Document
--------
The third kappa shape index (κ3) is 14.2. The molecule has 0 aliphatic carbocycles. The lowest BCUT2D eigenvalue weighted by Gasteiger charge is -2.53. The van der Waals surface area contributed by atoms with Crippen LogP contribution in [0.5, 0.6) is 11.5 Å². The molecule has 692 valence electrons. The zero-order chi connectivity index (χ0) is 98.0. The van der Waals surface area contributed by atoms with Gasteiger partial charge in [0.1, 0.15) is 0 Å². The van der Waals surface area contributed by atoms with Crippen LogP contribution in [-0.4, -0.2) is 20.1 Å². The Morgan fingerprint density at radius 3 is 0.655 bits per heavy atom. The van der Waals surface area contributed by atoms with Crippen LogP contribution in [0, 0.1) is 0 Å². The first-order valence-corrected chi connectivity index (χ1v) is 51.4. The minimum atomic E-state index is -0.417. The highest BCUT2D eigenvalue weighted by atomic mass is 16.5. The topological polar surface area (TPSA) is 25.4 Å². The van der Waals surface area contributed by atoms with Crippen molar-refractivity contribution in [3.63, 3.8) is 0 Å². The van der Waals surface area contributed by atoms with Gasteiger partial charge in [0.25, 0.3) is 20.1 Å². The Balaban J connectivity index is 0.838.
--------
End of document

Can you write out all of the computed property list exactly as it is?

The third kappa shape index (κ3) is 14.2. The molecule has 0 aliphatic carbocycles. The lowest BCUT2D eigenvalue weighted by Gasteiger charge is -2.53. The van der Waals surface area contributed by atoms with Crippen LogP contribution in [0.5, 0.6) is 11.5 Å². The molecule has 692 valence electrons. The zero-order chi connectivity index (χ0) is 98.0. The van der Waals surface area contributed by atoms with Gasteiger partial charge in [0.1, 0.15) is 0 Å². The van der Waals surface area contributed by atoms with Crippen LogP contribution in [-0.4, -0.2) is 20.1 Å². The Morgan fingerprint density at radius 3 is 0.655 bits per heavy atom. The van der Waals surface area contributed by atoms with Crippen LogP contribution in [0, 0.1) is 0 Å². The first-order valence-corrected chi connectivity index (χ1v) is 51.4. The minimum atomic E-state index is -0.417. The highest BCUT2D eigenvalue weighted by atomic mass is 16.5. The topological polar surface area (TPSA) is 25.4 Å². The van der Waals surface area contributed by atoms with Crippen molar-refractivity contribution in [3.63, 3.8) is 0 Å². The van der Waals surface area contributed by atoms with Gasteiger partial charge in [0.25, 0.3) is 20.1 Å². The Balaban J connectivity index is 0.838.